Somewhere in the background, a lone dog begins to howl, foreseeing what is about to hit.  The rusty weather vane on old McNabb's roof suddenly starts to twist around violently, screeching a tortured siren song to the storm gods.  Children playing hopscotch outside on a chalk-etched path look up to the skies as it bruises ove... oh...

Whatever, you get the bloody picture.  Yes.  Kaboom...Talisker Storm has arrived and its fanfare is the cacophonous rattle of thunder emanating from one's Glencairn.  

Talisker Storm doesn't carry an age statement and has been bought together from a variety of aged stock in both refill and rejuvenated casks, aiming to produce an altogether more brooding, powerful and intense whisky.  According to the press release it will sit somewhere between the 10 year old and the Distillers Edition expressions from a price perspective.  

Now seeing as I had a bottle of 10 year old open, I thought it prudent to see just where the new Storm sits. Producing a more powerful and intense Talisker is no easy feat, considering how massive a whisky the marvellous 10 year old is.  The answer is that both whiskies are completely different.  Talisker 10 year old does have a lighter burnt vanilla aroma on the nose and a slightly drier, more smoked bacon led note, with some baked apple and a lot of salty briny character.  Storm on the other hand....

Talisker - Storm -  45.8%

Nose:...Initially, you're in similar waters to the 10 year old.  Peppery, with a hint of smoked dried chipotle chilli, backed with some stewed prune/plum notes and then a big waft of morning-after bonfire embers.  Then it opens up, with a younger, more fiery note, lemon zest, backdropped with some additional spiciness, anise playing the major role. It's deeper, richer and dare I say it, more well-rounded than the 10 year old.  Not necessarily a bonus, considering how arrestingly brutal the 10 year old is but this is a far more interesting, thought provoking and complex a whisky.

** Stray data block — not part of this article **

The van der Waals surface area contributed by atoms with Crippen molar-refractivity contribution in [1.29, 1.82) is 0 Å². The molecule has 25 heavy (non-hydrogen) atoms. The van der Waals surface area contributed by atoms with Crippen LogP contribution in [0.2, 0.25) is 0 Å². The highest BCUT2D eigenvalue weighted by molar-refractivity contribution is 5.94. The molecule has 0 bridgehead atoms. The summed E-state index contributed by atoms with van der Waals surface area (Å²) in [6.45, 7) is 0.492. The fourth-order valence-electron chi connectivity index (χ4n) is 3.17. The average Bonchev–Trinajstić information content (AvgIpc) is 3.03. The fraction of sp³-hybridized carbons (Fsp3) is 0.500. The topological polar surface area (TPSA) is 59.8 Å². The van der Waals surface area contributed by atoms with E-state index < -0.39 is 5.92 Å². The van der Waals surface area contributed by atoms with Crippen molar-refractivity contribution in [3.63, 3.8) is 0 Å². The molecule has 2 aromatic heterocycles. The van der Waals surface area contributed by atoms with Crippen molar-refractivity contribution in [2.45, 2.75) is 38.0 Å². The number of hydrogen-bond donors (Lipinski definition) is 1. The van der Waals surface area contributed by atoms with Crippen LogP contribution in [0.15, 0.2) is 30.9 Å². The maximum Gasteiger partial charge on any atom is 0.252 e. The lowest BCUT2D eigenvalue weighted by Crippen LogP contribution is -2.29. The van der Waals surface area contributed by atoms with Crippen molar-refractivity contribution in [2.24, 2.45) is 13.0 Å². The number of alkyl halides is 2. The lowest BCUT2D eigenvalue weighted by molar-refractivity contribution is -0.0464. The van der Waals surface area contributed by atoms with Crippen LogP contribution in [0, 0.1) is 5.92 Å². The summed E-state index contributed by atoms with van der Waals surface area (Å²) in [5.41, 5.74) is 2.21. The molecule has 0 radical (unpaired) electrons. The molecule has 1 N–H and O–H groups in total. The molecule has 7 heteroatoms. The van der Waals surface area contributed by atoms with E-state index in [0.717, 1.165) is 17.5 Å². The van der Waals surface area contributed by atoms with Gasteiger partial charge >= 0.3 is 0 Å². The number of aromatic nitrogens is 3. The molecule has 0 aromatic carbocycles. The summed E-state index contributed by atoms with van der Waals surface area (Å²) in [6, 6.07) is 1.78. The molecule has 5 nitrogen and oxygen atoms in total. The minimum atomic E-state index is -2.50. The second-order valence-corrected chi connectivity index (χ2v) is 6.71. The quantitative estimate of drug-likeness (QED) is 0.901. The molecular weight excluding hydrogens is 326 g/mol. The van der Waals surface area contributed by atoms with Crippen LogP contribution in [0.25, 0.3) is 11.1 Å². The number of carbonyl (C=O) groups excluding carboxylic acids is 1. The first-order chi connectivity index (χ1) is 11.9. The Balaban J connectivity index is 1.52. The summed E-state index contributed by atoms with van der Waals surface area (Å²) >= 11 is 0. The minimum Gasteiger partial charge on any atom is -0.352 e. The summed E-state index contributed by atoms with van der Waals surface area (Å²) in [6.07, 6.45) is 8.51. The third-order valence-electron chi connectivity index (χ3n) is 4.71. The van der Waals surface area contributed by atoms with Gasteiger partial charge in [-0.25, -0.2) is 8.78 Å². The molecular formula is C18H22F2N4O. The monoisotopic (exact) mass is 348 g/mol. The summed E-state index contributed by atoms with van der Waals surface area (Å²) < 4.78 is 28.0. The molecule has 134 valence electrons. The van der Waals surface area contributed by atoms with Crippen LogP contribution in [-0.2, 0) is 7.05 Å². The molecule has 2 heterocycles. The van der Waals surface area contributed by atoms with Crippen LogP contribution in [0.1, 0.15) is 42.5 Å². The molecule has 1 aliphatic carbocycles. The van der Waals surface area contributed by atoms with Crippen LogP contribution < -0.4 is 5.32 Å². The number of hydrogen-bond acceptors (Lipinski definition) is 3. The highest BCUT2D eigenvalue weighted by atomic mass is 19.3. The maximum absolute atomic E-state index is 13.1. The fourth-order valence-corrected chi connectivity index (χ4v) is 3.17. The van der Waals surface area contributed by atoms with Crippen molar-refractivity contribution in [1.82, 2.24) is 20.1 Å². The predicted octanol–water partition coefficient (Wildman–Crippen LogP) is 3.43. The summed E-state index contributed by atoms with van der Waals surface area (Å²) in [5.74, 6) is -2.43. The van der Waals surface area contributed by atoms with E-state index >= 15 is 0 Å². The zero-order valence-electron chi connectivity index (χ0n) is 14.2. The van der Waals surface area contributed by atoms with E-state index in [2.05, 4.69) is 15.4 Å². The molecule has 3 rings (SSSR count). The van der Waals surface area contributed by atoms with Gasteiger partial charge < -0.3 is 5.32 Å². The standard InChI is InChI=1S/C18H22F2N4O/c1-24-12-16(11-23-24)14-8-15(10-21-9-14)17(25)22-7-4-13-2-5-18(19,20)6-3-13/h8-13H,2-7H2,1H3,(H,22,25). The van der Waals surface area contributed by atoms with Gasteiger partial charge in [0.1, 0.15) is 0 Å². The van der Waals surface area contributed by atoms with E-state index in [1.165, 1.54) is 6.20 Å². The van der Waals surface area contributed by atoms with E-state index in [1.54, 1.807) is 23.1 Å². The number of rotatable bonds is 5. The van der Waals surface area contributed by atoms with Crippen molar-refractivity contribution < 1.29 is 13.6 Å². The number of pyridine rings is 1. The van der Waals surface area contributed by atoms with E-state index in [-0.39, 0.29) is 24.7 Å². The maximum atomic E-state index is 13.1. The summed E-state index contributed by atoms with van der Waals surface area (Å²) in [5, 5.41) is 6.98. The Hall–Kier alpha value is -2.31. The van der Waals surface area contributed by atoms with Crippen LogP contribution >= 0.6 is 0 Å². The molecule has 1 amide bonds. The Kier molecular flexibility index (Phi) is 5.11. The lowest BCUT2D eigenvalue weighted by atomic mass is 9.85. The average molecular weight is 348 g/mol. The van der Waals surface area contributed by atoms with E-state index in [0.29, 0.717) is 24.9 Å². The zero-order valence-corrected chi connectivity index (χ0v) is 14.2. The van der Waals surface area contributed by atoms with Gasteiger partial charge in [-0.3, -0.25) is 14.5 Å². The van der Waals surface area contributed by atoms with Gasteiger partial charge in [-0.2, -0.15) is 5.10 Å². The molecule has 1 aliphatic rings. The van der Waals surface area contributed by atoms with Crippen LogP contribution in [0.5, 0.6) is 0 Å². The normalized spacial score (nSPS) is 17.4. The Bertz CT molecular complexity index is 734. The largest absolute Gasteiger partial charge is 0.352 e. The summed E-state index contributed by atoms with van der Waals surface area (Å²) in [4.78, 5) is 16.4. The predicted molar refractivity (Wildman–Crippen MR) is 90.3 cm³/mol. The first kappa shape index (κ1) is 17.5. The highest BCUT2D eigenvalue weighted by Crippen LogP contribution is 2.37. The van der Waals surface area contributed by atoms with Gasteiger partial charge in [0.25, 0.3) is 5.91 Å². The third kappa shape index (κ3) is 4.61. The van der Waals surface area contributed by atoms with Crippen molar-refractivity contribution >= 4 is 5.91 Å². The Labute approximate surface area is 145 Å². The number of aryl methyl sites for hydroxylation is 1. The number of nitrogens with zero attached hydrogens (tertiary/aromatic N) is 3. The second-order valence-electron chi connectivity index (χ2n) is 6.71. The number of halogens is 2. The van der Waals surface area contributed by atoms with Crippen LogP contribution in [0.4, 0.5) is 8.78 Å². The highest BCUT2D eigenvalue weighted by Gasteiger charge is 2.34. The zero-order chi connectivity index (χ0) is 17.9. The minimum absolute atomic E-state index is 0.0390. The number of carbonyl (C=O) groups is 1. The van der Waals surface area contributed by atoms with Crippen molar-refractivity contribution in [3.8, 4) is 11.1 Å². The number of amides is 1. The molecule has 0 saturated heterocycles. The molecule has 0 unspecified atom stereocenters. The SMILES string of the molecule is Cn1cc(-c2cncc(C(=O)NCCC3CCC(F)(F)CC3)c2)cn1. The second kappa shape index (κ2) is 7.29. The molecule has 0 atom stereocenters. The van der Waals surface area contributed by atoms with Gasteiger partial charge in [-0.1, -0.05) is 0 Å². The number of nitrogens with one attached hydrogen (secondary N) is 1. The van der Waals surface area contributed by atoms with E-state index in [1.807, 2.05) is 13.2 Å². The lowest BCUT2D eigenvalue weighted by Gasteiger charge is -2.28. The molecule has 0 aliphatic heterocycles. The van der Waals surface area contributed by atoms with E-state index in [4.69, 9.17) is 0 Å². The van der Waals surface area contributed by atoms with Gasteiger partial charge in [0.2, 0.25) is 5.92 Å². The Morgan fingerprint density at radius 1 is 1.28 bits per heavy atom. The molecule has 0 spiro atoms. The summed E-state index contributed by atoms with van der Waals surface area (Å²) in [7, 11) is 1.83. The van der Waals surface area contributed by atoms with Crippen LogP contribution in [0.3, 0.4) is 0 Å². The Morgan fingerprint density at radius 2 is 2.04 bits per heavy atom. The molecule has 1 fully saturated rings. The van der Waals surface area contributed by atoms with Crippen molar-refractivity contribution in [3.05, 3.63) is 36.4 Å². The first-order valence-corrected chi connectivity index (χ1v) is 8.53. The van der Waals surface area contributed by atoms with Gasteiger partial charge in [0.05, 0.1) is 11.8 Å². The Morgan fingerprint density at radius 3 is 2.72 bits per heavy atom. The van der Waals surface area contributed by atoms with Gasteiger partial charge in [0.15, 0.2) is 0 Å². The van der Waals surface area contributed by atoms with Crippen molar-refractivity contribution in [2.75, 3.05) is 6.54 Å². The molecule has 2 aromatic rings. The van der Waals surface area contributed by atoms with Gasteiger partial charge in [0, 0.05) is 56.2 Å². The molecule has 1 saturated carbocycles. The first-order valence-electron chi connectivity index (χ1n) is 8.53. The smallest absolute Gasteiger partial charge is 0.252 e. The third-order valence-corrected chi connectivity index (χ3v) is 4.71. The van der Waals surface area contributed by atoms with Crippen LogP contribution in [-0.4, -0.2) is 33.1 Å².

Palate: Given a few minutes to settle down this is stupendous stuff.  Fiery, hot, then rich and sweet, it has a surprisingly refreshing sweetness on the first sip with candied apple slices, vanilla custard and liquorice, before the palate gets bombarded with classic Talisker salty, hot chilli peat.  There's more of the burnt bonfire stuff the further you get in, but it's all contained with a richer fruitiness.  It has a greater viscosity in the mouth to the 10yo too, despite their identical strengths. 

Finish:  As the more ashy bonfire notes die away, you're left with lingering fruit, some drying oak and masses of woody spice, anise and liquorice.  

Overall:  Look.  Talisker 10 year old is one of THE all time, undisputed classic whiskies, so this new expression has heaps of pressure on its shoulders to perform at the same level, let alone pip it to the post.  But after two glasses of this (unusual for me in a tasting note situation) I have to say that this is an absolutely triumphant expression.  No, it isn't more 'intense', 'visceral', 'powerful', 'assertive' (or any other unnecessary adjective) than the 10 year old. It's DIFFERENT. If you will, the tropical storm to the 10 year old's desert storm.  Either way, on sheer whisky making skills, this will undoubtedly blow hurricane-sized holes in its other peaty opponents.  

Now... if only Mr Fish had been able to try a glass before his ill-fated prediction.  No way he'd have missed this storm coming.